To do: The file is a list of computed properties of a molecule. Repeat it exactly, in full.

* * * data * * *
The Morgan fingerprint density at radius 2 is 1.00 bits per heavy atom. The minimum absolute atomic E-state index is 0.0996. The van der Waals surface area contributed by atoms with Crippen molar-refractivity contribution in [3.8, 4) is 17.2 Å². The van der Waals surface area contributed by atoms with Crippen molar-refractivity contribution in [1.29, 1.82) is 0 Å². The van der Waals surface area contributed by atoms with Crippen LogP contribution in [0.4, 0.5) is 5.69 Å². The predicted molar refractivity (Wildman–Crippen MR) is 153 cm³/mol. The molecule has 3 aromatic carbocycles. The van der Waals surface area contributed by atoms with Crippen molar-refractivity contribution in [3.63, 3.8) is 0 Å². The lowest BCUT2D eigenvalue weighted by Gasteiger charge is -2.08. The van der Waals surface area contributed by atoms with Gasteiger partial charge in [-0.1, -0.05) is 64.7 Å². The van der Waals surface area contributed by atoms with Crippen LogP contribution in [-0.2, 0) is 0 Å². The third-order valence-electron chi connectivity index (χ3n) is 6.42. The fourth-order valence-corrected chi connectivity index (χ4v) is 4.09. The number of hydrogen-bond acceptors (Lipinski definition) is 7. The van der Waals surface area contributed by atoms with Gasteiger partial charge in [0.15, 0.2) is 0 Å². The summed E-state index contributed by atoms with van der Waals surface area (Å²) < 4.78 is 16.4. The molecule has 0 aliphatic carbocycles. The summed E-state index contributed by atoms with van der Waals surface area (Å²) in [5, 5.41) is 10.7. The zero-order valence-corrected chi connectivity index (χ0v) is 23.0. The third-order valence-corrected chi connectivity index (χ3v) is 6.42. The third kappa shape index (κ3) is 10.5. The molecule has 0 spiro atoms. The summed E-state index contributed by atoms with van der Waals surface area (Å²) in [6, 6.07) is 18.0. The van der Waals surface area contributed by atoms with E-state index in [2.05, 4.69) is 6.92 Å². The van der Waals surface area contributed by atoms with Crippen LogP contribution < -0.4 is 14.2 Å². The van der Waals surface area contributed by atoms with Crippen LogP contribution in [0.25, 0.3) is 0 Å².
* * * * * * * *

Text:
The Morgan fingerprint density at radius 2 is 1.00 bits per heavy atom. The minimum absolute atomic E-state index is 0.0996. The van der Waals surface area contributed by atoms with Crippen molar-refractivity contribution in [3.8, 4) is 17.2 Å². The van der Waals surface area contributed by atoms with Crippen molar-refractivity contribution in [1.29, 1.82) is 0 Å². The van der Waals surface area contributed by atoms with Crippen LogP contribution in [0.4, 0.5) is 5.69 Å². The predicted molar refractivity (Wildman–Crippen MR) is 153 cm³/mol. The molecule has 3 aromatic carbocycles. The van der Waals surface area contributed by atoms with Crippen molar-refractivity contribution in [3.63, 3.8) is 0 Å². The lowest BCUT2D eigenvalue weighted by Gasteiger charge is -2.08. The van der Waals surface area contributed by atoms with Gasteiger partial charge in [-0.1, -0.05) is 64.7 Å². The van der Waals surface area contributed by atoms with Crippen LogP contribution in [-0.2, 0) is 0 Å². The third-order valence-electron chi connectivity index (χ3n) is 6.42. The fourth-order valence-corrected chi connectivity index (χ4v) is 4.09. The number of hydrogen-bond acceptors (Lipinski definition) is 7. The van der Waals surface area contributed by atoms with Gasteiger partial charge in [0.15, 0.2) is 0 Å². The summed E-state index contributed by atoms with van der Waals surface area (Å²) < 4.78 is 16.4. The molecule has 0 aliphatic carbocycles. The summed E-state index contributed by atoms with van der Waals surface area (Å²) in [5, 5.41) is 10.7. The zero-order valence-corrected chi connectivity index (χ0v) is 23.0. The third-order valence-corrected chi connectivity index (χ3v) is 6.42. The third kappa shape index (κ3) is 10.5. The molecule has 0 spiro atoms. The summed E-state index contributed by atoms with van der Waals surface area (Å²) in [6, 6.07) is 18.0. The van der Waals surface area contributed by atoms with E-state index in [2.05, 4.69) is 6.92 Å². The van der Waals surface area contributed by atoms with Crippen LogP contribution < -0.4 is 14.2 Å². The van der Waals surface area contributed by atoms with Crippen LogP contribution in [0.25, 0.3) is 0 Å².